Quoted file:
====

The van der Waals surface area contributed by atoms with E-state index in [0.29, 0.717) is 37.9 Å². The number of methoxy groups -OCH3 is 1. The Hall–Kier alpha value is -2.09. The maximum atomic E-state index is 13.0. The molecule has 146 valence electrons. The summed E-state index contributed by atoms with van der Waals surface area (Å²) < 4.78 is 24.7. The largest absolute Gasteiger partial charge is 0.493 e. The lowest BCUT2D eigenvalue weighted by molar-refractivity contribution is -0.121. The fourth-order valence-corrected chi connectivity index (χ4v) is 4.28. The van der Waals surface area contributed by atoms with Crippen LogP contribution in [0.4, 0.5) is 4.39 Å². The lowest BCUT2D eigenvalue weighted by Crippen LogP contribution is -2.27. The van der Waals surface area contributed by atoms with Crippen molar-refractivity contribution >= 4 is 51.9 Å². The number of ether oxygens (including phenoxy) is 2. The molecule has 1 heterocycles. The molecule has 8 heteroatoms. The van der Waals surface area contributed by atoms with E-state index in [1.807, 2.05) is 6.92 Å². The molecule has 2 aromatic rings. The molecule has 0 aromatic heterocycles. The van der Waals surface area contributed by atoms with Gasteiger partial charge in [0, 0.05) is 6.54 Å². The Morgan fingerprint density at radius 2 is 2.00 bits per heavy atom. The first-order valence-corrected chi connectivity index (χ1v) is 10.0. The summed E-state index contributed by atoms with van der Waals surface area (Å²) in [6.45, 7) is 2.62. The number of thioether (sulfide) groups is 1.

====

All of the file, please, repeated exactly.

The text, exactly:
The van der Waals surface area contributed by atoms with E-state index in [0.29, 0.717) is 37.9 Å². The number of methoxy groups -OCH3 is 1. The Hall–Kier alpha value is -2.09. The maximum atomic E-state index is 13.0. The molecule has 146 valence electrons. The summed E-state index contributed by atoms with van der Waals surface area (Å²) < 4.78 is 24.7. The largest absolute Gasteiger partial charge is 0.493 e. The lowest BCUT2D eigenvalue weighted by molar-refractivity contribution is -0.121. The fourth-order valence-corrected chi connectivity index (χ4v) is 4.28. The van der Waals surface area contributed by atoms with Crippen LogP contribution in [0.4, 0.5) is 4.39 Å². The lowest BCUT2D eigenvalue weighted by Crippen LogP contribution is -2.27. The van der Waals surface area contributed by atoms with Crippen molar-refractivity contribution >= 4 is 51.9 Å². The number of ether oxygens (including phenoxy) is 2. The molecule has 1 heterocycles. The molecule has 8 heteroatoms. The van der Waals surface area contributed by atoms with E-state index in [1.807, 2.05) is 6.92 Å². The molecule has 2 aromatic rings. The molecule has 0 aromatic heterocycles. The van der Waals surface area contributed by atoms with Gasteiger partial charge in [0, 0.05) is 6.54 Å². The Morgan fingerprint density at radius 2 is 2.00 bits per heavy atom. The first-order valence-corrected chi connectivity index (χ1v) is 10.0. The summed E-state index contributed by atoms with van der Waals surface area (Å²) in [6.45, 7) is 2.62. The number of thioether (sulfide) groups is 1.